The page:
Magnetically Controlled Reflection of a Ferrofluid Cell



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Magnetically Controlled Reflection of a Ferrofluid Cell
Michael Snyder

Department of Physics and Astronomy

102 Natural Science Building

University of Louisville

Louisville KY 40292

m0snyd04@louisville.edu


Abstract: A novel technique for the visualization of magnetic fields. An optical ferrofluid cell is made up of two optically flat windows, or a single glass window and aluminum surface mirror with a layer of Fe3O4/Fe2O3 ferrofluid. Using different magnet configurations and lighting, highly structured pictures are obtained of applied magnetic fields. Characterized as the Magneto-Optic Kerr Effect, Optical Resonance, and Displacement Current of self assembled micrometer sized helical rods of Fe304/Fe203.


Figure 1 – A microscope slide of 10nm Fe304/Fe203 oil based Ferrofluid
Narrative: I believe that scientific papers need more of a story line in their content. The information density of a standard paper prevents most of humanity from accessing one of mankind's greatest assets. I suggest that the page of text that is written when a paper is published in the mainstream media; be included in the initial paper. For these reasons I'm including a narrative in my paper.

Our story begins with Figure #1, a smear of oil based ferrofluid on a microscope slide. There is a small chip of a permanent magnet on the slide that is not shown, but you can see some dark streaks and structure within the drops of oil.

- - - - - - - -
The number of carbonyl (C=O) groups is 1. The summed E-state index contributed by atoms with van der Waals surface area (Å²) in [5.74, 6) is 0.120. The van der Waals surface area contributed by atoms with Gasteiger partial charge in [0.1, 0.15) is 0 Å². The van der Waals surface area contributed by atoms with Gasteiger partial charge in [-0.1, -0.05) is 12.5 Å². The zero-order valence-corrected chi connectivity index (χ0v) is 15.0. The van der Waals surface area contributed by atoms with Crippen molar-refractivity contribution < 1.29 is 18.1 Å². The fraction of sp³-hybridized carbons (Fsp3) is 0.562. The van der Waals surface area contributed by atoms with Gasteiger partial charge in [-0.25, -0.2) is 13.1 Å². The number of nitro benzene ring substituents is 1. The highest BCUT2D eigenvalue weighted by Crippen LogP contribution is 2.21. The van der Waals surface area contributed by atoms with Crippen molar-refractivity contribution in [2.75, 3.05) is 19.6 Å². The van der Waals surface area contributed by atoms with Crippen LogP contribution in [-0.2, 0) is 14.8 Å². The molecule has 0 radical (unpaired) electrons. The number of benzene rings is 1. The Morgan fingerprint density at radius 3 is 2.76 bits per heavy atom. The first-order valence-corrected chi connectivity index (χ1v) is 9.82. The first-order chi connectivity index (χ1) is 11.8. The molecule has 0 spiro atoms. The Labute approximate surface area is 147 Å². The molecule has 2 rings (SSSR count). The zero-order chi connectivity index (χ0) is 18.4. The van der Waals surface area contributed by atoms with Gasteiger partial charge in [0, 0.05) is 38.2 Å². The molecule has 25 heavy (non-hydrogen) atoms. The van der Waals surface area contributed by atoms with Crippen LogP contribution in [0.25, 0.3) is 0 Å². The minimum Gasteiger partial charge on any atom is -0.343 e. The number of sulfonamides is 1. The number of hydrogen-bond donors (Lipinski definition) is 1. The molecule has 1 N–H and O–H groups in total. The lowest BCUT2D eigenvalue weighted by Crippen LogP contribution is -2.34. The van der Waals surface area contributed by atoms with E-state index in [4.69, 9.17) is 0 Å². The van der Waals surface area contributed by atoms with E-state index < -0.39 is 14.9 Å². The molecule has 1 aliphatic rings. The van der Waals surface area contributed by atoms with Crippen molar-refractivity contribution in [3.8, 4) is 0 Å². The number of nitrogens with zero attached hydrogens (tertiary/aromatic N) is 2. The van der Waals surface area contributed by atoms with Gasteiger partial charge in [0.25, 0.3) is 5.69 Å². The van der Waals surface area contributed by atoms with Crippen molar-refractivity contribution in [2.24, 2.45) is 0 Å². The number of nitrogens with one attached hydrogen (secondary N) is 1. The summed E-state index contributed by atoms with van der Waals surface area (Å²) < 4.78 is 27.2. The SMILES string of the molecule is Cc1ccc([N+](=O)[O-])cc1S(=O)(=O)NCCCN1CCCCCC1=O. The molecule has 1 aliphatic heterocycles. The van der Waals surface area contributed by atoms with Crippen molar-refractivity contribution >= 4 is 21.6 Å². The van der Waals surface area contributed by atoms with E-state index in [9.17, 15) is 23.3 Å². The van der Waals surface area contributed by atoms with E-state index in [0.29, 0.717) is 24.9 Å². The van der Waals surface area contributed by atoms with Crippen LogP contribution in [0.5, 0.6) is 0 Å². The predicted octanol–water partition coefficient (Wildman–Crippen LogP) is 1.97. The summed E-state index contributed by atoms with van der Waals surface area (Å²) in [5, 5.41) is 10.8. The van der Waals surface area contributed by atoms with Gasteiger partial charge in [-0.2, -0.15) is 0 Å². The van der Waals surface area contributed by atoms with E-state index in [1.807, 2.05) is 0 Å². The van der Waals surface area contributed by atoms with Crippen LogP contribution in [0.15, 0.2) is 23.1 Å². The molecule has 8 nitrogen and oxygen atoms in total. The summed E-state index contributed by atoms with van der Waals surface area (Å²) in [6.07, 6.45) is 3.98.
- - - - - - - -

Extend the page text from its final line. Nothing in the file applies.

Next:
Those dark streaks are nanoparticles of iron oxides. Specifically magnetite and hematite wrapped with electrostatic neutral surfactant to overcome attractive van der Waals and magnetic forces.
A company called Ferrotec makes this EFH1 ferrofluid and they says it typically contains by volume 5% magnetic solid, 10% surfactant and 85% carrier. One thing that I have found out by trial and error is that the magnetite slowly degrades into hematite. The exact Fe304/Fe203 ratio is not known but my best results has come from using the older ferrofluid in the 2008 year range.
Clearly, one can not see nanoparticles using a optical microscope so why can we see ordered structures in Figure #1? That my friends, is what they call the rest of the story.
"When an external magnetic field is applied to a magnetic fluid film, the particles agglomerate due to the attraction among particles, and magnetic clusters are formed. These magnetic clusters form rich structural patterns. ... With the ordered structures in the magnetic fluid film under external magnetic fields, the refractive index varies periodically over the film." - S. Y. Yang 2005

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